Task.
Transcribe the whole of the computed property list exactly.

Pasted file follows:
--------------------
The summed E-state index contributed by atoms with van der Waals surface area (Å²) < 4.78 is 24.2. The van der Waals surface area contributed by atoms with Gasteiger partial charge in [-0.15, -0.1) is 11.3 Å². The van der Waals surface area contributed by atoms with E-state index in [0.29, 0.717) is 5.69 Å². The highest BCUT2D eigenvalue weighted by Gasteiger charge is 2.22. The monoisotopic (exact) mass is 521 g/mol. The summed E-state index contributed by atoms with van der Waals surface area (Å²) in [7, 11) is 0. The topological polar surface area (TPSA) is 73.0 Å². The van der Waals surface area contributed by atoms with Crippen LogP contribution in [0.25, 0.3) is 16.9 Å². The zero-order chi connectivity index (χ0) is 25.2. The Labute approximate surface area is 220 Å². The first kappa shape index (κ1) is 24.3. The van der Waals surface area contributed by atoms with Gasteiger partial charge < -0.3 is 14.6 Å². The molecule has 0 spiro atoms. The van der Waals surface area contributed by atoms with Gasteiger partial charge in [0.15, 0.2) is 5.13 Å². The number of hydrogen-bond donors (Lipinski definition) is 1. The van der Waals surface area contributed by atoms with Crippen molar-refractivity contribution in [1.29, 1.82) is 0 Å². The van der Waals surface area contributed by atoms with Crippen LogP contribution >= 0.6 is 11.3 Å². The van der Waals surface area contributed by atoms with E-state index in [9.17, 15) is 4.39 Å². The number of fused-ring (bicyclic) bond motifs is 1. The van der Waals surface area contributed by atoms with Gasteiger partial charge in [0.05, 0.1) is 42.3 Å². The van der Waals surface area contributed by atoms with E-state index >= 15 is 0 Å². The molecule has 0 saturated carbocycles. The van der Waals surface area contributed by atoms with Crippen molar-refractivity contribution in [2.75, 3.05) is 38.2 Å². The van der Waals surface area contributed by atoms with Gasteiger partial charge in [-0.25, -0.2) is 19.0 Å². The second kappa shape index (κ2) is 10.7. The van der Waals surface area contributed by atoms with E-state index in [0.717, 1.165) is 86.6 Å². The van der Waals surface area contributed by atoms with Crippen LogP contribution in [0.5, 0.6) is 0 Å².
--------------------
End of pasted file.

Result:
The summed E-state index contributed by atoms with van der Waals surface area (Å²) < 4.78 is 24.2. The van der Waals surface area contributed by atoms with Gasteiger partial charge in [-0.15, -0.1) is 11.3 Å². The van der Waals surface area contributed by atoms with E-state index in [0.29, 0.717) is 5.69 Å². The highest BCUT2D eigenvalue weighted by Gasteiger charge is 2.22. The monoisotopic (exact) mass is 521 g/mol. The summed E-state index contributed by atoms with van der Waals surface area (Å²) in [7, 11) is 0. The topological polar surface area (TPSA) is 73.0 Å². The van der Waals surface area contributed by atoms with Crippen LogP contribution in [0.25, 0.3) is 16.9 Å². The zero-order chi connectivity index (χ0) is 25.2. The Labute approximate surface area is 220 Å². The first kappa shape index (κ1) is 24.3. The van der Waals surface area contributed by atoms with Gasteiger partial charge < -0.3 is 14.6 Å². The molecule has 0 spiro atoms. The van der Waals surface area contributed by atoms with Gasteiger partial charge in [0.15, 0.2) is 5.13 Å². The number of hydrogen-bond donors (Lipinski definition) is 1. The van der Waals surface area contributed by atoms with Crippen molar-refractivity contribution in [1.29, 1.82) is 0 Å². The van der Waals surface area contributed by atoms with Crippen LogP contribution >= 0.6 is 11.3 Å². The van der Waals surface area contributed by atoms with E-state index in [9.17, 15) is 4.39 Å². The number of fused-ring (bicyclic) bond motifs is 1. The van der Waals surface area contributed by atoms with Gasteiger partial charge in [0.05, 0.1) is 42.3 Å². The van der Waals surface area contributed by atoms with E-state index >= 15 is 0 Å². The molecule has 0 saturated carbocycles. The van der Waals surface area contributed by atoms with Crippen molar-refractivity contribution in [2.75, 3.05) is 38.2 Å². The van der Waals surface area contributed by atoms with Gasteiger partial charge in [-0.25, -0.2) is 19.0 Å². The second kappa shape index (κ2) is 10.7. The van der Waals surface area contributed by atoms with E-state index in [0.717, 1.165) is 86.6 Å². The van der Waals surface area contributed by atoms with Crippen LogP contribution in [0.5, 0.6) is 0 Å².